Paracelsus Clinic in Switzerland was facing a challenge: as the world’s most luxurious (and expensive) rehab facility, they were was keen to promote their exclusivity and extravagance, however their target demographic (ultra-wealthy individuals who could afford the staggering £76,000/week services) were notoriously private and difficult-to-engage.
The clinic had tested the waters to enter social media discussions with the aim of featuring the brand alongside outrageous examples of luxury – however, Sophisticated Comms’ audit identified that for the brand to participate in such conversations risked offending and alienating their existing clientele, who would not want to have their drug and alcohol treatment aligned with ‘the world’s most expensive burger.’
Noting efforts toward that end were risky and not making a lasting impression on the notoriously difficult-to-reach target demographic, Sophisticated Comms proposed an update to their existing strategy: masking the clinic’s identity to protect its clientele in order to deliver their humorous take on extreme wealth.
Make it While you Fake it
Sophisticated Comms developed two distinctive characters as the hosts for parody accounts designed to convey key messaging on exclusivity, price and location, in order to connect with high net worth individuals and generate aspirational intrigue whilst laying the groundwork for the PR effort to promote the weeklong ‘Jetset Reset.’
These satirical ‘1% problems’ accounts offered an alternative means of promoting the outrageously expensive as the norm – without ridiculing the clientele.
In the wake of the success of Babe Walker (of @WhiteGirlProblems fame), Sophisticated Comms established a preposterously posh set of services for the facility, which included such treatments as;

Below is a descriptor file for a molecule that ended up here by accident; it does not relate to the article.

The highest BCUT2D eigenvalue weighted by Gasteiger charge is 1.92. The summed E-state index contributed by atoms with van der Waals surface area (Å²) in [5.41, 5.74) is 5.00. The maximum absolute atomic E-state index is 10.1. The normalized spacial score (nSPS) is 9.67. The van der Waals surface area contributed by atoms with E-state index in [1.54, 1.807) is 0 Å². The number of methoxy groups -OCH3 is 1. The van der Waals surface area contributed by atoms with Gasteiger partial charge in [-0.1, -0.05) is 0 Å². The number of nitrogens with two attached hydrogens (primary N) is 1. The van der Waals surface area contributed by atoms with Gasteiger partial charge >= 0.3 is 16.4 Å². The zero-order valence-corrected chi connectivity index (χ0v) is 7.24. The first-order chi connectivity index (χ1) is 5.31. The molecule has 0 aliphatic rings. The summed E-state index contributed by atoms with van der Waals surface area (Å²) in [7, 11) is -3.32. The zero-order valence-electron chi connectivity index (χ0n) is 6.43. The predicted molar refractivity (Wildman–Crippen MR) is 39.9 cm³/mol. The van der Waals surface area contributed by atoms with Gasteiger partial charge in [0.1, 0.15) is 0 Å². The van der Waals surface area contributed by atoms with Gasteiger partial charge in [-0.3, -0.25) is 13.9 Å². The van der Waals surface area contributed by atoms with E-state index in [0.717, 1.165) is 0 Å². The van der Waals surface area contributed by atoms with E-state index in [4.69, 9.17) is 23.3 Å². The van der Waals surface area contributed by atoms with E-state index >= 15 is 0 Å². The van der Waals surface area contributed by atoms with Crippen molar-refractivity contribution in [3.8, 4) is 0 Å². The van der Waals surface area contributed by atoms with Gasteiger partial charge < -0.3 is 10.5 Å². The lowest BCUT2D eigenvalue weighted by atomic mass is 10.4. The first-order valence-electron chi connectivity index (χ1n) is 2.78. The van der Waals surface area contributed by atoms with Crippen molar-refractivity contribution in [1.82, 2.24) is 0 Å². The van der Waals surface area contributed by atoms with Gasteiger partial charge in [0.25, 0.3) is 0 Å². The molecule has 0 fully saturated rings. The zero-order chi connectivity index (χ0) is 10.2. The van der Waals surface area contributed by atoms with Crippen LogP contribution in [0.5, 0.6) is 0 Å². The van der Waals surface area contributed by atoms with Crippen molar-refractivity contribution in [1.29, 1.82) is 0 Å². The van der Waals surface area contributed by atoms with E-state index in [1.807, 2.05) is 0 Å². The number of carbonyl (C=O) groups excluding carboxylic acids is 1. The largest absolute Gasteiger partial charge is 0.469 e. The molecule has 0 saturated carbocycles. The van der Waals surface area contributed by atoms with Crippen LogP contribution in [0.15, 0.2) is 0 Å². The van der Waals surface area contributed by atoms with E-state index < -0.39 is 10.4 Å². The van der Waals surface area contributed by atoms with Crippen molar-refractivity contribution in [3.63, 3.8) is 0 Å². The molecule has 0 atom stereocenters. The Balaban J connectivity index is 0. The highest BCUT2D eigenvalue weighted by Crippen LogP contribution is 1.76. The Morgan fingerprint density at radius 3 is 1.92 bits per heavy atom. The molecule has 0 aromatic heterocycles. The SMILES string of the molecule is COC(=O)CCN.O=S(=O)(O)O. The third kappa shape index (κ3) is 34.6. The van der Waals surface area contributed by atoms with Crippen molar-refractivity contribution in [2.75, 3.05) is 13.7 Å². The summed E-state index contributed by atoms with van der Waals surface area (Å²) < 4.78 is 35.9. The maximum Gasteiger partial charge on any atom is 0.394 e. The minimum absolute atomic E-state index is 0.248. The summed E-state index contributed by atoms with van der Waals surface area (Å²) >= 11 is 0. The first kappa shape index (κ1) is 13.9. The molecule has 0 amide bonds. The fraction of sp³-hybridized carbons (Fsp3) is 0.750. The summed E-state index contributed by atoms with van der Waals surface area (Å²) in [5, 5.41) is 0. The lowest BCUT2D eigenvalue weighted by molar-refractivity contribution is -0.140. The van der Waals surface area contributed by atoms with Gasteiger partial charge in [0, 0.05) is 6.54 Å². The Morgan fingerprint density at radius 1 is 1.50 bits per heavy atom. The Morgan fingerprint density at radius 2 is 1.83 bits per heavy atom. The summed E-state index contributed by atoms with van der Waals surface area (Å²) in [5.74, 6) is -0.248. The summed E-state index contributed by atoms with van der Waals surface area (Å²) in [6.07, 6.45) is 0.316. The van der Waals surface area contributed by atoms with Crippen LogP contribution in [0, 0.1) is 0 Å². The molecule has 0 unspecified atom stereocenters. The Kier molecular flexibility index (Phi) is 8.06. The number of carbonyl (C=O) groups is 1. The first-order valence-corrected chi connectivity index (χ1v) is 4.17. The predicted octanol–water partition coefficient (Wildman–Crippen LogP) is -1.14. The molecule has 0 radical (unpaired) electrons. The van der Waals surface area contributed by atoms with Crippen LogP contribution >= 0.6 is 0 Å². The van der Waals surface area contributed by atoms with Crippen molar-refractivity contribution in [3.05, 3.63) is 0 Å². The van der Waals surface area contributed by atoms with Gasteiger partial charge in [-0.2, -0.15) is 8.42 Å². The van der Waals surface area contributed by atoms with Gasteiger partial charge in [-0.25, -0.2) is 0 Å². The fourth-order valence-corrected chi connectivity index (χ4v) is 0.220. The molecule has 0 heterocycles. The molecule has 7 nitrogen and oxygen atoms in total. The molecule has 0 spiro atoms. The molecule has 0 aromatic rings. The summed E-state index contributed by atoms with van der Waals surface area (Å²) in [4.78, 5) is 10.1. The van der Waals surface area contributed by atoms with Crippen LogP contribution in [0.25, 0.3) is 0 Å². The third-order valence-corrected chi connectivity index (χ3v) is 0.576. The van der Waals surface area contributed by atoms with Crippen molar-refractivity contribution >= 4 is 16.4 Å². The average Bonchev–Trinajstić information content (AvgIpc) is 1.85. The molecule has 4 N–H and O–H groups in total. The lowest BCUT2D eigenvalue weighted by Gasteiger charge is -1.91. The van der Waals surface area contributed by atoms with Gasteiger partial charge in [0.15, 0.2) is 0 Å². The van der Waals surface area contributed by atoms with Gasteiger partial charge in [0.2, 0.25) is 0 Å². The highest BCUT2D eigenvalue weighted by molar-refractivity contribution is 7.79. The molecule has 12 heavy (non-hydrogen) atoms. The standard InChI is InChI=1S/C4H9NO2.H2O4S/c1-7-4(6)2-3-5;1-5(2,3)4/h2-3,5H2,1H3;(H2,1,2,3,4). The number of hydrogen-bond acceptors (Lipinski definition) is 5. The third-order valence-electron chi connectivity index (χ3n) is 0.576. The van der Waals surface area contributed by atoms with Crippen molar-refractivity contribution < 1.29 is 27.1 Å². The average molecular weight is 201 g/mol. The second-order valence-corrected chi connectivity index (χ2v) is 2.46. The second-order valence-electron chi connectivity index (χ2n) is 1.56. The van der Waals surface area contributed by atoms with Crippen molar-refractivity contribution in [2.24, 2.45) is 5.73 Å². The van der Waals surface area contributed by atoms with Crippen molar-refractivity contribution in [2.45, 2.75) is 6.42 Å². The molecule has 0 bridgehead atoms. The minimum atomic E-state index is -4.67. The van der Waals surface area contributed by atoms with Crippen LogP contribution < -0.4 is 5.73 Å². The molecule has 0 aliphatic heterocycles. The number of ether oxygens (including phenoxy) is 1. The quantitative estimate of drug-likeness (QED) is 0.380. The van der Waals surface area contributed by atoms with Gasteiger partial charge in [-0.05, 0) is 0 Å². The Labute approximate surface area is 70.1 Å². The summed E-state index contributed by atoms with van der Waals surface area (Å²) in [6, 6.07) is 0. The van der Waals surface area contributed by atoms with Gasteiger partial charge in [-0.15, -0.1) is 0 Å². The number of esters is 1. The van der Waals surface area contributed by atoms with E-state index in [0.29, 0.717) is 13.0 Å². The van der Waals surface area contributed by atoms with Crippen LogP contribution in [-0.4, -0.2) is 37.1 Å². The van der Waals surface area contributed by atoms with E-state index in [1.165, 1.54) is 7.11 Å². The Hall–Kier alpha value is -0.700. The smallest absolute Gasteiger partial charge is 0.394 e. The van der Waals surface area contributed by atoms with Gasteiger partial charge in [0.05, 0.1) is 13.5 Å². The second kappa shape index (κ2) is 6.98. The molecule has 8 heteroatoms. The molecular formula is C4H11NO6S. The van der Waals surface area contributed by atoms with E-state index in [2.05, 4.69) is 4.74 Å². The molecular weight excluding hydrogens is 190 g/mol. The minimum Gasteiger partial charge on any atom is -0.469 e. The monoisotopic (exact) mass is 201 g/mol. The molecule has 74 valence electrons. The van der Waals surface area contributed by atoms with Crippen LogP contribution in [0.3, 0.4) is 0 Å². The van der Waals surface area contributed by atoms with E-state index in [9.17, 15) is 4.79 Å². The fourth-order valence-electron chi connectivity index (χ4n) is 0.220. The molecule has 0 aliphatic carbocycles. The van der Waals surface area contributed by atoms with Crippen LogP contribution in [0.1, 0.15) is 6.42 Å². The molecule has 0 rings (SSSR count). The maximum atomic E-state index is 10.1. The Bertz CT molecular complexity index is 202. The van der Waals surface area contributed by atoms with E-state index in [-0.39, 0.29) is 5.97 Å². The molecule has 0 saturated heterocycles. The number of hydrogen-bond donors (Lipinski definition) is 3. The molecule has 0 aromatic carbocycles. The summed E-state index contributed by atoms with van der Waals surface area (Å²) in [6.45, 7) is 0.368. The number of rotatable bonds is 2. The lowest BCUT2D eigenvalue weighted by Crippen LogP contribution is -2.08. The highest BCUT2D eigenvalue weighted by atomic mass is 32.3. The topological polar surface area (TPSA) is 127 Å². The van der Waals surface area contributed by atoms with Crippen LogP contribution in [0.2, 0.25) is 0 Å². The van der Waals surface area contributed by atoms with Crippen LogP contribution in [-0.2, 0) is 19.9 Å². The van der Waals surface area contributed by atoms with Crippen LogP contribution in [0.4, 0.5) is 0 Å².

- Restorative Slimming Coma
- Remote-controlled Tapeworm Therapy
- Artisanal Blend Scream Mindfulness
- Foraged Hotspring Meditation
- Heirloom Relationship Discovery
- Sustainable Carbohydrate Roleplay
Sophisticated Comms recognised that for the characters to resonate on different platforms, they would need to be delivering different content – a parody clinic would not sufficiently connect with the Rich Kids of Instagram, a driving force behind the increase of aspirational wealth content in 2017.
However, a mass exodus of youth culture from ‘parent-friendly platforms’ Facebook and Twitter in favour of the visual storytelling of IG meant there was opportunity to connect in those spaces with the older generation, who were more likely to be paying for treatment.
Le Petit Detox
Twitter + Facebook
For these platforms, we wanted a witty, conversational approach to promote content featuring luxury experiences and services from around the world – so rather than using a ‘most expensive’ approach, we used the ‘how to spend it,’ approach.
We created the persona of administrator for a Swiss-based ‘mystery clinic,’ who would never try to be ‘funny,’ – instead, maintaining a dignified tone with a no-request-is-too-much feel, allowing the team to discuss items that high net worth individuals might like, in keeping with our tone of ‘it’s simply reasonable to want the best’ on Twitter.
On Instagram, we tested the persona of a socialite with ‘one percenter’ problems, including scheduling to attend ‘le petit detox’ to evade internship.
Her personal motto: ‘if you’re detoxing for less than £80K/week, it’s almost not worth it.’
Within 48 hours, using only organic strategies, we had secured Instagram following and engagement from the UAE’s leading yacht brokerage and exclusive Austrian ski chalets in addition to users from the desired demographic – such as heiress and Real Housewives star Elaine Sassoon and luxury travel influencer Scott Eddy, who followed and engaged with our Le Petit Detox.
On Twitter, we further acquired some surprising fans – including UK etiquette expert and former butler to Princes Charles, William and Harry – Grant Harrold.